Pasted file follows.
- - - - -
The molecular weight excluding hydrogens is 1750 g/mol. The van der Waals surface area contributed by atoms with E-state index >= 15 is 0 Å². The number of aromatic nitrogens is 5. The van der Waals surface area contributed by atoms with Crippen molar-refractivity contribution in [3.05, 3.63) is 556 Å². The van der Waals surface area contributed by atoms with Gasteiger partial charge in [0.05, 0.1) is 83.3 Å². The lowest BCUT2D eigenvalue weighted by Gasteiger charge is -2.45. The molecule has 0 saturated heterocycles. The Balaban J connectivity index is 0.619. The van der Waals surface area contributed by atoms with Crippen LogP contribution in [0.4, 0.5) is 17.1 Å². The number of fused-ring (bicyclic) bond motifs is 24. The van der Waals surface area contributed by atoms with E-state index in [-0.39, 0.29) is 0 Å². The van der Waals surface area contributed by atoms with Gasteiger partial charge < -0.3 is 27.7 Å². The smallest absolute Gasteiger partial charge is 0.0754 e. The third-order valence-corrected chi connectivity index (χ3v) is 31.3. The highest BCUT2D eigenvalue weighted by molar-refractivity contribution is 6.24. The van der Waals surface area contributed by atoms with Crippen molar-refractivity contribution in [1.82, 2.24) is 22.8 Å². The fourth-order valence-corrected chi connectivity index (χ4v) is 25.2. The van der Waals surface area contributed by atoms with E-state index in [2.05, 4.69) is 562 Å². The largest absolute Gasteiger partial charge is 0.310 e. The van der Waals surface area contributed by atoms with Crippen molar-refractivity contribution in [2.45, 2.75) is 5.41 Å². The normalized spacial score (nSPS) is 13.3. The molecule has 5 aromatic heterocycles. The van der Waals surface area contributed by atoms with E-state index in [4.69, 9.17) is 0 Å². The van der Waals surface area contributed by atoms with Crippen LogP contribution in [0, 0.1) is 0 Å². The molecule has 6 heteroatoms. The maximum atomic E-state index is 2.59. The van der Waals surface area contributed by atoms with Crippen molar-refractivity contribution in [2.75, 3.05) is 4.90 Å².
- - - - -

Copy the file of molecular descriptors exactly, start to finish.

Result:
The molecular weight excluding hydrogens is 1750 g/mol. The van der Waals surface area contributed by atoms with E-state index >= 15 is 0 Å². The number of aromatic nitrogens is 5. The van der Waals surface area contributed by atoms with Crippen molar-refractivity contribution in [3.05, 3.63) is 556 Å². The van der Waals surface area contributed by atoms with Gasteiger partial charge in [0.05, 0.1) is 83.3 Å². The lowest BCUT2D eigenvalue weighted by Gasteiger charge is -2.45. The molecule has 0 saturated heterocycles. The Balaban J connectivity index is 0.619. The van der Waals surface area contributed by atoms with Crippen LogP contribution in [0.4, 0.5) is 17.1 Å². The number of fused-ring (bicyclic) bond motifs is 24. The van der Waals surface area contributed by atoms with E-state index in [-0.39, 0.29) is 0 Å². The van der Waals surface area contributed by atoms with Gasteiger partial charge < -0.3 is 27.7 Å². The smallest absolute Gasteiger partial charge is 0.0754 e. The third-order valence-corrected chi connectivity index (χ3v) is 31.3. The highest BCUT2D eigenvalue weighted by molar-refractivity contribution is 6.24. The van der Waals surface area contributed by atoms with Crippen molar-refractivity contribution in [1.82, 2.24) is 22.8 Å². The fourth-order valence-corrected chi connectivity index (χ4v) is 25.2. The van der Waals surface area contributed by atoms with E-state index in [2.05, 4.69) is 562 Å². The largest absolute Gasteiger partial charge is 0.310 e. The van der Waals surface area contributed by atoms with Crippen molar-refractivity contribution in [2.45, 2.75) is 5.41 Å². The normalized spacial score (nSPS) is 13.3. The molecule has 5 aromatic heterocycles. The van der Waals surface area contributed by atoms with E-state index in [4.69, 9.17) is 0 Å². The van der Waals surface area contributed by atoms with Crippen LogP contribution in [0, 0.1) is 0 Å². The molecule has 6 heteroatoms. The maximum atomic E-state index is 2.59. The van der Waals surface area contributed by atoms with Crippen molar-refractivity contribution in [2.75, 3.05) is 4.90 Å².